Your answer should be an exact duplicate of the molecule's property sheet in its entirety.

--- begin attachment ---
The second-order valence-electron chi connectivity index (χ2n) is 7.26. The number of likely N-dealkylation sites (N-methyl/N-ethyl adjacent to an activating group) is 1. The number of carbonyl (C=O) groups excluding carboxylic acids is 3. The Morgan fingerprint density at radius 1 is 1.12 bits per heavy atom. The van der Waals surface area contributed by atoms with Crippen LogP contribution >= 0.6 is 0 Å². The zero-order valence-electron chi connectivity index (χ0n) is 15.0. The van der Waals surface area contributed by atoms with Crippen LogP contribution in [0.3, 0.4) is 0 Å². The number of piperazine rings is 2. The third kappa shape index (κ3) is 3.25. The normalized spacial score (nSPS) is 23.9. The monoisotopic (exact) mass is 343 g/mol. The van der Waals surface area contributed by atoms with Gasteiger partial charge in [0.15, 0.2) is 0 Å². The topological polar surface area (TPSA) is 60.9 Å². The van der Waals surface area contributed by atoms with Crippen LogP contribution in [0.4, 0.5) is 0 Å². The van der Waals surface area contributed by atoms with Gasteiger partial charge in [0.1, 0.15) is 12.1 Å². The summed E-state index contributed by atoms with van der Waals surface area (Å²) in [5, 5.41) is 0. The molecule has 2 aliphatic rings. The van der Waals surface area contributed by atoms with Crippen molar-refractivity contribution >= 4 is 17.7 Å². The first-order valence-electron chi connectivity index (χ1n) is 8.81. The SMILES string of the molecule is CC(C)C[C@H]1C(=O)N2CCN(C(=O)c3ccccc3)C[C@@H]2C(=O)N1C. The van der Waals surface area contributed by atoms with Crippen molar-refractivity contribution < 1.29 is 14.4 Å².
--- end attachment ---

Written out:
The second-order valence-electron chi connectivity index (χ2n) is 7.26. The number of likely N-dealkylation sites (N-methyl/N-ethyl adjacent to an activating group) is 1. The number of carbonyl (C=O) groups excluding carboxylic acids is 3. The Morgan fingerprint density at radius 1 is 1.12 bits per heavy atom. The van der Waals surface area contributed by atoms with Crippen LogP contribution >= 0.6 is 0 Å². The zero-order valence-electron chi connectivity index (χ0n) is 15.0. The van der Waals surface area contributed by atoms with Crippen LogP contribution in [0.3, 0.4) is 0 Å². The number of piperazine rings is 2. The third kappa shape index (κ3) is 3.25. The normalized spacial score (nSPS) is 23.9. The monoisotopic (exact) mass is 343 g/mol. The van der Waals surface area contributed by atoms with Gasteiger partial charge in [0.15, 0.2) is 0 Å². The topological polar surface area (TPSA) is 60.9 Å². The van der Waals surface area contributed by atoms with Crippen LogP contribution in [0.4, 0.5) is 0 Å². The van der Waals surface area contributed by atoms with Gasteiger partial charge in [0.1, 0.15) is 12.1 Å². The summed E-state index contributed by atoms with van der Waals surface area (Å²) in [5, 5.41) is 0. The molecule has 2 aliphatic rings. The van der Waals surface area contributed by atoms with Crippen molar-refractivity contribution >= 4 is 17.7 Å². The first-order valence-electron chi connectivity index (χ1n) is 8.81. The SMILES string of the molecule is CC(C)C[C@H]1C(=O)N2CCN(C(=O)c3ccccc3)C[C@@H]2C(=O)N1C. The van der Waals surface area contributed by atoms with Crippen molar-refractivity contribution < 1.29 is 14.4 Å².